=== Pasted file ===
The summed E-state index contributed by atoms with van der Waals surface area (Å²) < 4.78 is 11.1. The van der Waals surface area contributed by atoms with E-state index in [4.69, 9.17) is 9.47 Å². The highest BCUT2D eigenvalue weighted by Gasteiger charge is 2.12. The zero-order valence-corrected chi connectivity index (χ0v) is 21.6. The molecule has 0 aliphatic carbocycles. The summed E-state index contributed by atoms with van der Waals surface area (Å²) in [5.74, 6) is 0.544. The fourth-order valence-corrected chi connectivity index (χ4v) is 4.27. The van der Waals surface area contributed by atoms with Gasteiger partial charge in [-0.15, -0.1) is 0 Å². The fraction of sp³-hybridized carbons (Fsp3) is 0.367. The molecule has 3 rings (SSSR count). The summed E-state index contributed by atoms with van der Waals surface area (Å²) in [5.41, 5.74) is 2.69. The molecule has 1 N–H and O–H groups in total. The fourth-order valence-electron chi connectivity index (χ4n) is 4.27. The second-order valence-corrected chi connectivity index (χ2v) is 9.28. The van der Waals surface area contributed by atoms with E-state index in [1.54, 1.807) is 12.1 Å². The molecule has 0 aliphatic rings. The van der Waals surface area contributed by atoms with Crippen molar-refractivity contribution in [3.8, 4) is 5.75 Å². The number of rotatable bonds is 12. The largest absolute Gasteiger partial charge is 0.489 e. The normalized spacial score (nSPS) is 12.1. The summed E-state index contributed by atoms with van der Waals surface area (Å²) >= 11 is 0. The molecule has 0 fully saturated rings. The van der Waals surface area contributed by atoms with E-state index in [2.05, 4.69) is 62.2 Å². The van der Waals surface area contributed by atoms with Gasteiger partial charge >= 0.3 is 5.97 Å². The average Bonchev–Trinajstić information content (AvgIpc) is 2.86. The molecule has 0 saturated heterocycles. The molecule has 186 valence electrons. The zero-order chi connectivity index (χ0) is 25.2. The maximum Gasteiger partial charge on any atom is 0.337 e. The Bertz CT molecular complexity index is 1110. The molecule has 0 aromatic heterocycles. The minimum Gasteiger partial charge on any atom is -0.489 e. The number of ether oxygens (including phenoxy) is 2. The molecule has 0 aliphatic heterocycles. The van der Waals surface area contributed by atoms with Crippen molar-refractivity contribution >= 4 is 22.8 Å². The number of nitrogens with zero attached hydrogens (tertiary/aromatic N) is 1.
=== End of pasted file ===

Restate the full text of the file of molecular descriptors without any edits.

The summed E-state index contributed by atoms with van der Waals surface area (Å²) < 4.78 is 11.1. The van der Waals surface area contributed by atoms with E-state index in [4.69, 9.17) is 9.47 Å². The highest BCUT2D eigenvalue weighted by Gasteiger charge is 2.12. The zero-order valence-corrected chi connectivity index (χ0v) is 21.6. The molecule has 0 aliphatic carbocycles. The summed E-state index contributed by atoms with van der Waals surface area (Å²) in [5.74, 6) is 0.544. The fourth-order valence-corrected chi connectivity index (χ4v) is 4.27. The van der Waals surface area contributed by atoms with Gasteiger partial charge in [-0.15, -0.1) is 0 Å². The fraction of sp³-hybridized carbons (Fsp3) is 0.367. The molecule has 3 rings (SSSR count). The summed E-state index contributed by atoms with van der Waals surface area (Å²) in [5.41, 5.74) is 2.69. The molecule has 1 N–H and O–H groups in total. The fourth-order valence-electron chi connectivity index (χ4n) is 4.27. The second-order valence-corrected chi connectivity index (χ2v) is 9.28. The van der Waals surface area contributed by atoms with E-state index in [1.54, 1.807) is 12.1 Å². The molecule has 0 aliphatic rings. The van der Waals surface area contributed by atoms with Crippen molar-refractivity contribution in [3.8, 4) is 5.75 Å². The number of rotatable bonds is 12. The largest absolute Gasteiger partial charge is 0.489 e. The normalized spacial score (nSPS) is 12.1. The summed E-state index contributed by atoms with van der Waals surface area (Å²) >= 11 is 0. The molecule has 0 fully saturated rings. The van der Waals surface area contributed by atoms with E-state index in [2.05, 4.69) is 62.2 Å². The van der Waals surface area contributed by atoms with Gasteiger partial charge >= 0.3 is 5.97 Å². The average Bonchev–Trinajstić information content (AvgIpc) is 2.86. The molecule has 0 saturated heterocycles. The molecule has 186 valence electrons. The zero-order chi connectivity index (χ0) is 25.2. The maximum Gasteiger partial charge on any atom is 0.337 e. The Bertz CT molecular complexity index is 1110. The molecule has 0 aromatic heterocycles. The minimum Gasteiger partial charge on any atom is -0.489 e. The number of ether oxygens (including phenoxy) is 2. The molecule has 0 aliphatic heterocycles. The van der Waals surface area contributed by atoms with Crippen molar-refractivity contribution >= 4 is 22.8 Å². The number of nitrogens with zero attached hydrogens (tertiary/aromatic N) is 1.